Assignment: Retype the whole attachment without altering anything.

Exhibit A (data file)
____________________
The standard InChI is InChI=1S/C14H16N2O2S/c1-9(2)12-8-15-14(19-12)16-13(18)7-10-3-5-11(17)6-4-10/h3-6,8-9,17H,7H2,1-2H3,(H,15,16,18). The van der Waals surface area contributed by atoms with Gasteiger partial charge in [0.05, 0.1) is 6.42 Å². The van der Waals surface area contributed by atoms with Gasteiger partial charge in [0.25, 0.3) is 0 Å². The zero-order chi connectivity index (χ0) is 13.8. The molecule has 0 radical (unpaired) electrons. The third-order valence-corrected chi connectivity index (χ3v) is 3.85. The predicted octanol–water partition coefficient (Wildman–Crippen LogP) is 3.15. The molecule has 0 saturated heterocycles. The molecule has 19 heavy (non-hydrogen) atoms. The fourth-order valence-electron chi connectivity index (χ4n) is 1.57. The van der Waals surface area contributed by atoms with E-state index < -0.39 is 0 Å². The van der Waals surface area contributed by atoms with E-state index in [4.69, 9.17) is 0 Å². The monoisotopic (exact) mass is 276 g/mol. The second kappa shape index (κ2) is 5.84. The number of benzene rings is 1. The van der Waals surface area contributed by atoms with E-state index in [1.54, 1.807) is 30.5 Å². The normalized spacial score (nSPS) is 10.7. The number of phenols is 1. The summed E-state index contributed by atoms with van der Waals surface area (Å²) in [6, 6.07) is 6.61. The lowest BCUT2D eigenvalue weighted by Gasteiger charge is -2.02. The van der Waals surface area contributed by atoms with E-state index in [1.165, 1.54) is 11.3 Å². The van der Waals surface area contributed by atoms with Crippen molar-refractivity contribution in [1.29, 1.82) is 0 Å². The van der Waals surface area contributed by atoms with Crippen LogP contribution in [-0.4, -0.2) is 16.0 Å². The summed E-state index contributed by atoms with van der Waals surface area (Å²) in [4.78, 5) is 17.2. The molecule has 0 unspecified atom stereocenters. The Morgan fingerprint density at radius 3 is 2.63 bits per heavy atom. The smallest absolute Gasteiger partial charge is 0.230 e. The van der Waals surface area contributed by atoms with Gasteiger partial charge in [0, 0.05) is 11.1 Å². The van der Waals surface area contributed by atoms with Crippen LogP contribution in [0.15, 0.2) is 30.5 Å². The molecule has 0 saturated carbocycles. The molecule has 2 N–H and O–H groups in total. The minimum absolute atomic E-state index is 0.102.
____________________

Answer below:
The standard InChI is InChI=1S/C14H16N2O2S/c1-9(2)12-8-15-14(19-12)16-13(18)7-10-3-5-11(17)6-4-10/h3-6,8-9,17H,7H2,1-2H3,(H,15,16,18). The van der Waals surface area contributed by atoms with Gasteiger partial charge in [0.05, 0.1) is 6.42 Å². The van der Waals surface area contributed by atoms with Gasteiger partial charge in [0.25, 0.3) is 0 Å². The zero-order chi connectivity index (χ0) is 13.8. The molecule has 0 radical (unpaired) electrons. The third-order valence-corrected chi connectivity index (χ3v) is 3.85. The predicted octanol–water partition coefficient (Wildman–Crippen LogP) is 3.15. The molecule has 0 saturated heterocycles. The molecule has 19 heavy (non-hydrogen) atoms. The fourth-order valence-electron chi connectivity index (χ4n) is 1.57. The van der Waals surface area contributed by atoms with E-state index < -0.39 is 0 Å². The van der Waals surface area contributed by atoms with E-state index in [4.69, 9.17) is 0 Å². The monoisotopic (exact) mass is 276 g/mol. The second kappa shape index (κ2) is 5.84. The number of benzene rings is 1. The van der Waals surface area contributed by atoms with E-state index in [1.54, 1.807) is 30.5 Å². The normalized spacial score (nSPS) is 10.7. The number of phenols is 1. The summed E-state index contributed by atoms with van der Waals surface area (Å²) in [6, 6.07) is 6.61. The lowest BCUT2D eigenvalue weighted by Gasteiger charge is -2.02. The van der Waals surface area contributed by atoms with E-state index in [1.165, 1.54) is 11.3 Å². The van der Waals surface area contributed by atoms with Crippen molar-refractivity contribution in [1.29, 1.82) is 0 Å². The van der Waals surface area contributed by atoms with Crippen LogP contribution in [-0.4, -0.2) is 16.0 Å². The summed E-state index contributed by atoms with van der Waals surface area (Å²) in [4.78, 5) is 17.2. The molecule has 0 unspecified atom stereocenters. The Morgan fingerprint density at radius 3 is 2.63 bits per heavy atom. The smallest absolute Gasteiger partial charge is 0.230 e. The van der Waals surface area contributed by atoms with Gasteiger partial charge in [0, 0.05) is 11.1 Å². The van der Waals surface area contributed by atoms with Crippen LogP contribution in [0.15, 0.2) is 30.5 Å². The molecule has 0 saturated carbocycles. The molecule has 2 N–H and O–H groups in total. The minimum absolute atomic E-state index is 0.102.